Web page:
The Buzz

5 Ways the U.S. Navy Could Destroy North Korea in a War

Each of the four converted boats can carry up to 154 Tomahawk missiles. Low flying and precision guided, Tomahawks have been the first wave of U.S.-led attacks since the 1991 Persian Gulf War, and were used most recently in the attack on the Syrian airfield at Shayrat. A war in Korea would be no different, with Tomahawks striking North Korean air force bases, command-and-control centers, air-defense sites and other facilities. The Ohio-class submarines are also capable of transporting Navy SEALs, bringing them and their Seal Delivery Vehicle mini-submersibles near enemy coastlines for infiltration purposes.

5 - Nimitz-class Aircraft Carrier

For more than seventy years, aircraft carriers and their air wings are some of the most versatile naval platforms around. Carriers filled an important role in the Korean War, providing invulnerable platforms for air superiority, strike and ground-attack missions that the North Koreans—and later the Chinese—could not touch. Sitting a healthy distance away from shore-based guns, aircraft carriers could launch their planes and strike anywhere in the country.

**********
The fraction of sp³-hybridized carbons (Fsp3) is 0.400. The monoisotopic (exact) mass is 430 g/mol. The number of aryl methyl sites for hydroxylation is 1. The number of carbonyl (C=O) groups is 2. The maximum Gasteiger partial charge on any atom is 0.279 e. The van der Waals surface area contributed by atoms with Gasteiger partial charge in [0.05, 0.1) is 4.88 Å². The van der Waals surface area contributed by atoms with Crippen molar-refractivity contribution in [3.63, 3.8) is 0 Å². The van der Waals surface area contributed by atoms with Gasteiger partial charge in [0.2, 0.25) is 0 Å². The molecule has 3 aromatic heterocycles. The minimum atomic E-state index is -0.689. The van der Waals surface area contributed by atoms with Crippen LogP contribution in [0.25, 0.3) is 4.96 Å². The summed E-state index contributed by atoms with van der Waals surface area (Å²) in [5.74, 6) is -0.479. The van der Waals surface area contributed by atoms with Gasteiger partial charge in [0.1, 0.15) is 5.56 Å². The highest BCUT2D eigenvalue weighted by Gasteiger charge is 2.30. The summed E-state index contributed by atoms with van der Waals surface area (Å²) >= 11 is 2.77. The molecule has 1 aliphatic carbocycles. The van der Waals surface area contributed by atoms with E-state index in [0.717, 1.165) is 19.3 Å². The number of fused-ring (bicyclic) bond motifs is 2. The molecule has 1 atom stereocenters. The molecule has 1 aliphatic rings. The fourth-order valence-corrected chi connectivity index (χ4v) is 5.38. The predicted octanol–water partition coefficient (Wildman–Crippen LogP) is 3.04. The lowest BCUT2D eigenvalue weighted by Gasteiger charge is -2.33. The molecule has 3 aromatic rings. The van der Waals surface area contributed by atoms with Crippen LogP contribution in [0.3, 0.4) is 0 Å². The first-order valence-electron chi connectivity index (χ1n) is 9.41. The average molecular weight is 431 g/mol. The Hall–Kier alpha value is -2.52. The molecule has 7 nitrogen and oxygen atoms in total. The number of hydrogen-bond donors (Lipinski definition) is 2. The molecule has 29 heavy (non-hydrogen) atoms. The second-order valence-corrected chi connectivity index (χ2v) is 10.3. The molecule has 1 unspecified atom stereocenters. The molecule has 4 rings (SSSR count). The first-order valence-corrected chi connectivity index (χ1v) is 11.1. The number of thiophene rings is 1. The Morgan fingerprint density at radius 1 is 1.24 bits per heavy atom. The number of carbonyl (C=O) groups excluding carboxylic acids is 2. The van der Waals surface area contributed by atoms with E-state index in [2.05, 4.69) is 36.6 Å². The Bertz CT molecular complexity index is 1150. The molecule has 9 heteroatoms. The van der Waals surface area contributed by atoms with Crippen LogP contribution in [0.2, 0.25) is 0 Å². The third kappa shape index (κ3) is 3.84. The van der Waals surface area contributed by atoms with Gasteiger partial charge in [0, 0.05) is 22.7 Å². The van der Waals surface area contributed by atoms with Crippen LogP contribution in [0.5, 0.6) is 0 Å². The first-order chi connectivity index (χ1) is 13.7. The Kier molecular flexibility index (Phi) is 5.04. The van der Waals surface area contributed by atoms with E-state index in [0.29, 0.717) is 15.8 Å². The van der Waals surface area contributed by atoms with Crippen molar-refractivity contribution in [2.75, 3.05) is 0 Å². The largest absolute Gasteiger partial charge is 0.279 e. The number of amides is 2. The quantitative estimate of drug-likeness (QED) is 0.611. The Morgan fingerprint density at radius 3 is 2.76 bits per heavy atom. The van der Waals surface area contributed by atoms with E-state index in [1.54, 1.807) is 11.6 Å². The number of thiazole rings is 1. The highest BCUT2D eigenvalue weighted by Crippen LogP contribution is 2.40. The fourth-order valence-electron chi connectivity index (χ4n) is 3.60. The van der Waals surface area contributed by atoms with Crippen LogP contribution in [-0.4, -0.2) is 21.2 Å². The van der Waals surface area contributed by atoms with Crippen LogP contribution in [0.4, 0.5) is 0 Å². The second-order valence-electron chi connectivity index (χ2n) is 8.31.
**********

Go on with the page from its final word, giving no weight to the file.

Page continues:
In the event of Korean War II, the Seventh Fleet’s USS Ronald Reagan, as well as any other carrier operating in the area, will fulfill a similar role. With two major U.S. Air Force bases in South Korea to cover near the DMZ, the U.S. Navy’s flattops and their four squadrons of Hornet and Super Hornet fighters can concentrate on targets farther north, or in support of a seaborne invasion. Highly mobile and capable of relocating hundreds of miles a day, they can adjust their position to support an advance by Army and Marine units across the country.

Kyle Mizokami is a defense and national security writer based in San Francisco who has appeared in the Diplomat, Foreign Policy, War is Boring and the Daily Beast. In 2009 he cofounded the defense and security blog Japan Security Watch. You can follow him on Twitter: @KyleMizokami.

Image: Reuters